Once upon a time, older generations could berate young people for not realising their relative good fortune. But these days, it seems that opportunities for young people are dwindling … along with government funds for education and employment.
There’s been a huge shift in the last decade or so in the way ‘middle Australia’ views public schools – and a corresponding drop in public school enrolment in this band. We’ve also witnessed substantial university fee hikes, a radically stripped-back TAFE sector, and the eradication of technical schools.
Our public libraries and health services, meanwhile, seem to be showering an embarrassment of riches on pre-schoolers, but flounder in the delivery of programmes of substance targeting teenagers and young adults.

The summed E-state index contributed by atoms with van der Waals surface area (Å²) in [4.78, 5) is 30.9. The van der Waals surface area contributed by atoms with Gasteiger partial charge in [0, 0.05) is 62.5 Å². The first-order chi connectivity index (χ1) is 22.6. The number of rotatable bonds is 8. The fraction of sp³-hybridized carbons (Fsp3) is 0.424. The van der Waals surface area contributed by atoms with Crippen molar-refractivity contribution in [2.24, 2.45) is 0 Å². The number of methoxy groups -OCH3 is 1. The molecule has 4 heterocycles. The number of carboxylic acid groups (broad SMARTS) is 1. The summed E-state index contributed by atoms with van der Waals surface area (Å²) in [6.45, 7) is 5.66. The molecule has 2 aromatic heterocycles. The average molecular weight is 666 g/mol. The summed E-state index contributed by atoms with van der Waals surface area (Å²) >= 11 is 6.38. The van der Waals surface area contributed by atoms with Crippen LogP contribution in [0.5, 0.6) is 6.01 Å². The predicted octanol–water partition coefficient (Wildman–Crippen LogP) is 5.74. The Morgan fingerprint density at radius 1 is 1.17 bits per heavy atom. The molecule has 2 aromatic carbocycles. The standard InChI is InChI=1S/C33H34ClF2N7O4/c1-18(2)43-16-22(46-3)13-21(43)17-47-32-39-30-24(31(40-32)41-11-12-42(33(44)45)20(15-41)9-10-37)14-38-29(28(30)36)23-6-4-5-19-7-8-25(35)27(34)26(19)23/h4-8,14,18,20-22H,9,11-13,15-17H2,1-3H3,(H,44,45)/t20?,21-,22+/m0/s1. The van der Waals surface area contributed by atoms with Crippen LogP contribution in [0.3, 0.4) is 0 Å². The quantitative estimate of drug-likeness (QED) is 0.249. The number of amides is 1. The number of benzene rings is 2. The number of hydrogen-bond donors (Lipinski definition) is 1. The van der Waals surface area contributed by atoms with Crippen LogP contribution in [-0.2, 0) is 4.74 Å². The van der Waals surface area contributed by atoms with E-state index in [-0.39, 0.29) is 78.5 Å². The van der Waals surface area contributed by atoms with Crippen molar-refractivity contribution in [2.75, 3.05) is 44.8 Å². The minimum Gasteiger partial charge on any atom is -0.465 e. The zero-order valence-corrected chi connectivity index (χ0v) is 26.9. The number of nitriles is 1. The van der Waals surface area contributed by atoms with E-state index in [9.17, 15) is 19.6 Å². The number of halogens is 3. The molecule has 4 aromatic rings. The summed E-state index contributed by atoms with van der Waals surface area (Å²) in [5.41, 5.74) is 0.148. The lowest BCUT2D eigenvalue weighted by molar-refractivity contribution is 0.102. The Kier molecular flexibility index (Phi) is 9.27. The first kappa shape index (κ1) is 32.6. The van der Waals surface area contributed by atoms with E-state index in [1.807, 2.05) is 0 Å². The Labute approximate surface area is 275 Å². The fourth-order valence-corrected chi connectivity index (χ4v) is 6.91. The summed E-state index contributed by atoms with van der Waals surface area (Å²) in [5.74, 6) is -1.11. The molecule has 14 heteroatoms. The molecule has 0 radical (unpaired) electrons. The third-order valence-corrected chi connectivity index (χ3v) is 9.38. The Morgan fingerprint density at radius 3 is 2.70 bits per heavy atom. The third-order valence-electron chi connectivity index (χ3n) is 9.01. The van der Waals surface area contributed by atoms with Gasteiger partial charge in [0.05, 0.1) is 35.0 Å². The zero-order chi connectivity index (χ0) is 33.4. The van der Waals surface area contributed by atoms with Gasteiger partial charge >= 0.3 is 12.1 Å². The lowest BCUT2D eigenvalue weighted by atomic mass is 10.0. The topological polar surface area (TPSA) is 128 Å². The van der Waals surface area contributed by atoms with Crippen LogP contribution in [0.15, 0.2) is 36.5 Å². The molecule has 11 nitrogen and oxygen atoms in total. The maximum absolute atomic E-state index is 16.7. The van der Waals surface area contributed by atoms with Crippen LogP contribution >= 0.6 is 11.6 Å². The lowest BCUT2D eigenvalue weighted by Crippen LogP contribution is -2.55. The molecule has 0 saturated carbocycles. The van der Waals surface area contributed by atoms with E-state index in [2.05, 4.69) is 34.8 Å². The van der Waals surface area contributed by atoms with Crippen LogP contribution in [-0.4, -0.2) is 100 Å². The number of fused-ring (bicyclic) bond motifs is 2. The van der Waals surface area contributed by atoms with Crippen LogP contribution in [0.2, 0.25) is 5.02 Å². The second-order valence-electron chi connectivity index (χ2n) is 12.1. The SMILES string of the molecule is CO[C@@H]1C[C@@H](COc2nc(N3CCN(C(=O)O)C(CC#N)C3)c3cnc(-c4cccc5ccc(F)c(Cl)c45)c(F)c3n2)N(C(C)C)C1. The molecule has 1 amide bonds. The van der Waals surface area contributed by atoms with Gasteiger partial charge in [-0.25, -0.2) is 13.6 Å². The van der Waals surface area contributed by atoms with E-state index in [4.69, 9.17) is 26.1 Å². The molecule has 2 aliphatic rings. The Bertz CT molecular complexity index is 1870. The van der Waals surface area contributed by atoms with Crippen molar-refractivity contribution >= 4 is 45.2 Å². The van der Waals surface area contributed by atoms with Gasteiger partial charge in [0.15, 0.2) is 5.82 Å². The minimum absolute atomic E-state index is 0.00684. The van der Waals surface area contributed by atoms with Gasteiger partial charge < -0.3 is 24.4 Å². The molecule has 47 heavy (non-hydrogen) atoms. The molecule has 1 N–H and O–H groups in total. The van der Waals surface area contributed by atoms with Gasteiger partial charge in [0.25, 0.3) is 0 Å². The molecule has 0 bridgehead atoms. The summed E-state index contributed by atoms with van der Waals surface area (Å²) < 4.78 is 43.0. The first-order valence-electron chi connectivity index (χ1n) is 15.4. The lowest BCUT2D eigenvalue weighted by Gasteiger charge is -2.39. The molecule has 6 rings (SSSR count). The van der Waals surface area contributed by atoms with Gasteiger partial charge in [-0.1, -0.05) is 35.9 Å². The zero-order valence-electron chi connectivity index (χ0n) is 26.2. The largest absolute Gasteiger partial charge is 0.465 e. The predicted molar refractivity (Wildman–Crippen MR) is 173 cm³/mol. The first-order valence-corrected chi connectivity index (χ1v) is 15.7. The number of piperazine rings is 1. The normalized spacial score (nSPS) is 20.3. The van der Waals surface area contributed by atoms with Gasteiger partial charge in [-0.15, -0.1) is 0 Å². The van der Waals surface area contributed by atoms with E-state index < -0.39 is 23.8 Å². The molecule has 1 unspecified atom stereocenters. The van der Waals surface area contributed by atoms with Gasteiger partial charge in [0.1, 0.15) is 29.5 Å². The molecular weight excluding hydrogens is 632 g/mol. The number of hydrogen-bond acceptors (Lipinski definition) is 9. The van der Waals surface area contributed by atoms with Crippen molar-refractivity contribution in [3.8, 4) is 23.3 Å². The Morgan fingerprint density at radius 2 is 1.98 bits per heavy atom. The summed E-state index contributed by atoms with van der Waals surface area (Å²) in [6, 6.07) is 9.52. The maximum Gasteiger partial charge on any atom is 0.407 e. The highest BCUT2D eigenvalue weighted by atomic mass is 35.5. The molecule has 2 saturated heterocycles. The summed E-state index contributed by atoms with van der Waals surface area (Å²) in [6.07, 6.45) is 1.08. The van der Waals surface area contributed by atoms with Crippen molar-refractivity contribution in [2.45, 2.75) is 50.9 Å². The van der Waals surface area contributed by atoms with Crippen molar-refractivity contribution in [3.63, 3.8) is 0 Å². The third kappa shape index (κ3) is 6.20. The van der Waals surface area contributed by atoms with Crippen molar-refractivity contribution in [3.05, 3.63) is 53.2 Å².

And job prospects for those leaving our educational institutions and entering the world of work are increasingly limited.
Have we lost sight of what our young people need – and what they can contribute to society? And can we reinvigorate our public institutions to better educate, support and care for those who will, before long, play a central role in shaping our future?